You’ve mentioned before a desire to not just talk about what you experience, but change it. You’ve shared screen time with Bernie Sanders, and you’ve really positioned yourself close to the actual mechanism of change. Does that impact you as an artist at all?

Grandson: It does change you when success or momentum come your way. I do think it is really exciting, the possibilities of ‘what can be’ feel much more realistic and attainable. The downside, I would say, or the challenges of, okay, I’m not over here just dreaming anymore, I’m actually now understanding just what it takes to make these things happen. Now I gotta ask myself, how can I unlearn so much of that stuff? And just get back to my imagination?

How can I re-access that possibility and that imagination? And being a songwriter, being an artist, you need to protect and maintain that state of play. That’s how the biggest artists in the world reach new heights constantly. I’ve done a lot. I’m really, really grateful for that. I’ve played a lot of shows for a lot of people and written songs that people connect with. And this year for me has been about how do I dream as big and bold and crazy as I did to even put myself in this position?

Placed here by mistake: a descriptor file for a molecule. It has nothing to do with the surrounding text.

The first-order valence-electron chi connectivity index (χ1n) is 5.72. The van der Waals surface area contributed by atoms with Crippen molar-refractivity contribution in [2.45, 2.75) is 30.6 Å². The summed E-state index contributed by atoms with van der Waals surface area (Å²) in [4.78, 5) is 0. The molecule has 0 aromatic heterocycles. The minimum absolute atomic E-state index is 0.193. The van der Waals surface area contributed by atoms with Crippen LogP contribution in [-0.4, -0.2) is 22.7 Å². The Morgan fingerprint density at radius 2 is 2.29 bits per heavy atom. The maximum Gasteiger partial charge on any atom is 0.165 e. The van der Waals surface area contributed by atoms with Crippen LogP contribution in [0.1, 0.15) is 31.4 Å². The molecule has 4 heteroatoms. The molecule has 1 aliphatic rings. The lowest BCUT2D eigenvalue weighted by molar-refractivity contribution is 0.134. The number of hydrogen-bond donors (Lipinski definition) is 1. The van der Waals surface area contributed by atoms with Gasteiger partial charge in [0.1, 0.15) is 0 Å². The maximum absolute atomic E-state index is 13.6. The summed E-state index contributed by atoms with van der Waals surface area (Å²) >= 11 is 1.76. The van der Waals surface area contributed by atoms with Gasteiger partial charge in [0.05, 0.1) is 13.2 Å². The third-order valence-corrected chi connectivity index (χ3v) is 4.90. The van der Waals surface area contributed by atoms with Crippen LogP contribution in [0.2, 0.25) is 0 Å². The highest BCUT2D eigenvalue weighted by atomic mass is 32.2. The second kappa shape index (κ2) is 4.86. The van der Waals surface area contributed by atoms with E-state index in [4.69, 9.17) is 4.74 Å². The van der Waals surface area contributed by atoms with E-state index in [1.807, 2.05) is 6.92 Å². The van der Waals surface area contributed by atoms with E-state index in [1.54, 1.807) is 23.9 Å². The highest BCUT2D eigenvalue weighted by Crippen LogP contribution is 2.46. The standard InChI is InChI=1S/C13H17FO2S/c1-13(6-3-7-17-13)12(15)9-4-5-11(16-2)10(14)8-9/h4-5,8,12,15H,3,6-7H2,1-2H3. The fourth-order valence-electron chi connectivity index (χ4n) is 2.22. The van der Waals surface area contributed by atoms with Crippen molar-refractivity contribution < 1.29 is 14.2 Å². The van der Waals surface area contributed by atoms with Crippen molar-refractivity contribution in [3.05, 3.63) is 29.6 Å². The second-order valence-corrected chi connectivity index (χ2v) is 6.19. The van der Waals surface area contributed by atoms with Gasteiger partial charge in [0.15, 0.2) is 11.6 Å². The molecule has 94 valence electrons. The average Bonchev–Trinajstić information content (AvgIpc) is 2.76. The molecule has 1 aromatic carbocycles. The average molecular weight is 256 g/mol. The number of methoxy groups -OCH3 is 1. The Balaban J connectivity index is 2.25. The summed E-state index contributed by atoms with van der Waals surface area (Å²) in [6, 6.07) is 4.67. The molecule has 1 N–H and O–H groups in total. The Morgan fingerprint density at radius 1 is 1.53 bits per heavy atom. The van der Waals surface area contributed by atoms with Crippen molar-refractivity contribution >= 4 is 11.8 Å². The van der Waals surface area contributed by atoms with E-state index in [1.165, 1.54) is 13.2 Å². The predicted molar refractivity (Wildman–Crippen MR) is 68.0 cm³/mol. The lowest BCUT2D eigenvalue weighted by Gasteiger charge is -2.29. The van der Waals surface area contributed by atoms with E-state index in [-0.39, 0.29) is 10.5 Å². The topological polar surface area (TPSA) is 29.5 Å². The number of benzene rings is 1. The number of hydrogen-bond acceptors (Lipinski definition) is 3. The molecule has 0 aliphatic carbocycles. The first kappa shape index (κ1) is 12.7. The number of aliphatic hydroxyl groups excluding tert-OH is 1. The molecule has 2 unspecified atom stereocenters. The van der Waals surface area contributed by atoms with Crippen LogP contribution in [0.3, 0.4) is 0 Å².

What better way to start that than by going to places I never could have imagined in my life. There would be an audience for me to sing my songs. Being able to start this year in Australia, New Zealand, Malaysia, Japan, and then come back to America, there’s something very, very exciting about how that’s going to strengthen my imagination and my sense of what’s possible.

There really are two wolves inside of Grandson, is there: The grounded; the hard worker, the 10,000 hours guy, then the fantastic, the one that takes it all the way to Mars, huh?

Grandson: Totally. 

Grandson ‘I love you, i’m trying’ Australian tour dates

Tickets available now.

Tuesday, 30th January
Powerstation, Auckland 18+
Tickets: Destroy All Lines

Thursday, 1st February
 Princess Theatre, Brisbane Lic AA
Tickets: Destroy All Lines

Saturday, 3rd February
Liberty Hall, Sydney Lic AA
Tickets: Destroy All Lines

Sunday, 4th February
170 Russell, Melbourne 18+ 
Tickets: Destroy All Lines

General tickets on-sale Friday 3 November @ 10am Local Time